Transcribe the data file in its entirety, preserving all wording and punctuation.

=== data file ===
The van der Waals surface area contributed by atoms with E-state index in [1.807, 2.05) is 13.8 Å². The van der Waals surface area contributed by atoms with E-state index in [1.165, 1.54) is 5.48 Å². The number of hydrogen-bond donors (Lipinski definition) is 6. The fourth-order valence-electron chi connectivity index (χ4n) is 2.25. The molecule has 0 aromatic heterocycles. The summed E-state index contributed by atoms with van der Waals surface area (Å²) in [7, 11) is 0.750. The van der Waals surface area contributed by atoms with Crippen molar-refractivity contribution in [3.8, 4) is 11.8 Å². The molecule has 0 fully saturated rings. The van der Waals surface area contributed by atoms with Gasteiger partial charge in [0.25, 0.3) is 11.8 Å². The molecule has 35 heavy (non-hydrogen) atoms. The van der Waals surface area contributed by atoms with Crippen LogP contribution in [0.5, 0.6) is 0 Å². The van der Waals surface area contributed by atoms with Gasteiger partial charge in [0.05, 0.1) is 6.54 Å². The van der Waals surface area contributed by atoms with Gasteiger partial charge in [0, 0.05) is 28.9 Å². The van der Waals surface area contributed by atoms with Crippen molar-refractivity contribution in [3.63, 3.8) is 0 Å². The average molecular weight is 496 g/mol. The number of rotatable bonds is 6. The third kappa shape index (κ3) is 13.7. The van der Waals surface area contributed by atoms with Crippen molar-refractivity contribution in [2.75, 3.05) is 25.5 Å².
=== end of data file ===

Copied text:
The van der Waals surface area contributed by atoms with E-state index in [1.807, 2.05) is 13.8 Å². The van der Waals surface area contributed by atoms with E-state index in [1.165, 1.54) is 5.48 Å². The number of hydrogen-bond donors (Lipinski definition) is 6. The fourth-order valence-electron chi connectivity index (χ4n) is 2.25. The molecule has 0 aromatic heterocycles. The summed E-state index contributed by atoms with van der Waals surface area (Å²) in [7, 11) is 0.750. The van der Waals surface area contributed by atoms with Crippen molar-refractivity contribution in [3.8, 4) is 11.8 Å². The molecule has 0 fully saturated rings. The van der Waals surface area contributed by atoms with Gasteiger partial charge in [0.25, 0.3) is 11.8 Å². The molecule has 35 heavy (non-hydrogen) atoms. The van der Waals surface area contributed by atoms with Crippen LogP contribution in [0.5, 0.6) is 0 Å². The van der Waals surface area contributed by atoms with Gasteiger partial charge in [0.05, 0.1) is 6.54 Å². The van der Waals surface area contributed by atoms with Gasteiger partial charge in [0, 0.05) is 28.9 Å². The van der Waals surface area contributed by atoms with Crippen molar-refractivity contribution in [3.63, 3.8) is 0 Å². The average molecular weight is 496 g/mol. The number of rotatable bonds is 6. The third kappa shape index (κ3) is 13.7. The van der Waals surface area contributed by atoms with Crippen molar-refractivity contribution in [2.75, 3.05) is 25.5 Å².